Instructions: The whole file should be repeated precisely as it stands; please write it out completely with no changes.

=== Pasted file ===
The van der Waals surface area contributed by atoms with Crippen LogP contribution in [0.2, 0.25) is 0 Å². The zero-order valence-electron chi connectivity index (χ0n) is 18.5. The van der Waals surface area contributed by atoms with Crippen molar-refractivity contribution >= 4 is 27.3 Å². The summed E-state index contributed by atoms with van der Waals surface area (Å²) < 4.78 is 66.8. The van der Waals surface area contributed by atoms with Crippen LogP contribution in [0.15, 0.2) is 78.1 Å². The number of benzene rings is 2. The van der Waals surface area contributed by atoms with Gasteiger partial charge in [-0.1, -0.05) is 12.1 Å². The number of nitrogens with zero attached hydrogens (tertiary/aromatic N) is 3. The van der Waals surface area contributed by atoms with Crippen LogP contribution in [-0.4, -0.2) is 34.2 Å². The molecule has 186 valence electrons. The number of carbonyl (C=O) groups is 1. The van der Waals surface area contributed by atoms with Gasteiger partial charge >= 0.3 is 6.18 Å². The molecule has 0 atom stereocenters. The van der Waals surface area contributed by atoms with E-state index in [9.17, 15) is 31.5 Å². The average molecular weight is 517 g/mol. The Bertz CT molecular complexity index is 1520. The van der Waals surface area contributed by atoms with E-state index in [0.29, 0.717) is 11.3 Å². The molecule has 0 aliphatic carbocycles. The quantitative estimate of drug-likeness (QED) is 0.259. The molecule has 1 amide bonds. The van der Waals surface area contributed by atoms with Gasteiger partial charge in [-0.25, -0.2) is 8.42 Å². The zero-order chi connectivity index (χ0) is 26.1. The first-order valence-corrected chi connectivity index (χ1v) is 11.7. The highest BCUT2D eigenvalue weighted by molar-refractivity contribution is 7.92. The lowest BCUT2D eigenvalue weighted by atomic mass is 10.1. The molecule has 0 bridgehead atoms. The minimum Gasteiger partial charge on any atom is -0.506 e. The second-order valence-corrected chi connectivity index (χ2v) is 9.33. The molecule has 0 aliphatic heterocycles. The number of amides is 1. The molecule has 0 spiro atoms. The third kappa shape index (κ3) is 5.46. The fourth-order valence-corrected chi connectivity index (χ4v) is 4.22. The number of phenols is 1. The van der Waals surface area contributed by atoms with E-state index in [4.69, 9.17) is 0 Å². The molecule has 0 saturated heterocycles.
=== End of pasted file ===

The van der Waals surface area contributed by atoms with Crippen LogP contribution in [0.2, 0.25) is 0 Å². The zero-order valence-electron chi connectivity index (χ0n) is 18.5. The van der Waals surface area contributed by atoms with Crippen molar-refractivity contribution >= 4 is 27.3 Å². The summed E-state index contributed by atoms with van der Waals surface area (Å²) < 4.78 is 66.8. The van der Waals surface area contributed by atoms with Crippen LogP contribution in [0.15, 0.2) is 78.1 Å². The number of benzene rings is 2. The van der Waals surface area contributed by atoms with Gasteiger partial charge in [-0.1, -0.05) is 12.1 Å². The number of nitrogens with zero attached hydrogens (tertiary/aromatic N) is 3. The van der Waals surface area contributed by atoms with Crippen LogP contribution in [-0.4, -0.2) is 34.2 Å². The molecule has 186 valence electrons. The number of carbonyl (C=O) groups is 1. The van der Waals surface area contributed by atoms with Gasteiger partial charge >= 0.3 is 6.18 Å². The molecule has 0 atom stereocenters. The van der Waals surface area contributed by atoms with E-state index in [9.17, 15) is 31.5 Å². The average molecular weight is 517 g/mol. The Bertz CT molecular complexity index is 1520. The van der Waals surface area contributed by atoms with E-state index in [0.29, 0.717) is 11.3 Å². The molecule has 0 aliphatic carbocycles. The quantitative estimate of drug-likeness (QED) is 0.259. The molecule has 1 amide bonds. The van der Waals surface area contributed by atoms with Gasteiger partial charge in [-0.25, -0.2) is 8.42 Å². The zero-order chi connectivity index (χ0) is 26.1. The first-order valence-corrected chi connectivity index (χ1v) is 11.7. The highest BCUT2D eigenvalue weighted by molar-refractivity contribution is 7.92. The lowest BCUT2D eigenvalue weighted by atomic mass is 10.1. The molecule has 0 bridgehead atoms. The minimum Gasteiger partial charge on any atom is -0.506 e. The second-order valence-corrected chi connectivity index (χ2v) is 9.33. The molecule has 0 aliphatic heterocycles. The number of amides is 1. The molecule has 0 spiro atoms. The third kappa shape index (κ3) is 5.46. The fourth-order valence-corrected chi connectivity index (χ4v) is 4.22. The number of phenols is 1. The van der Waals surface area contributed by atoms with E-state index in [4.69, 9.17) is 0 Å². The molecule has 0 saturated heterocycles.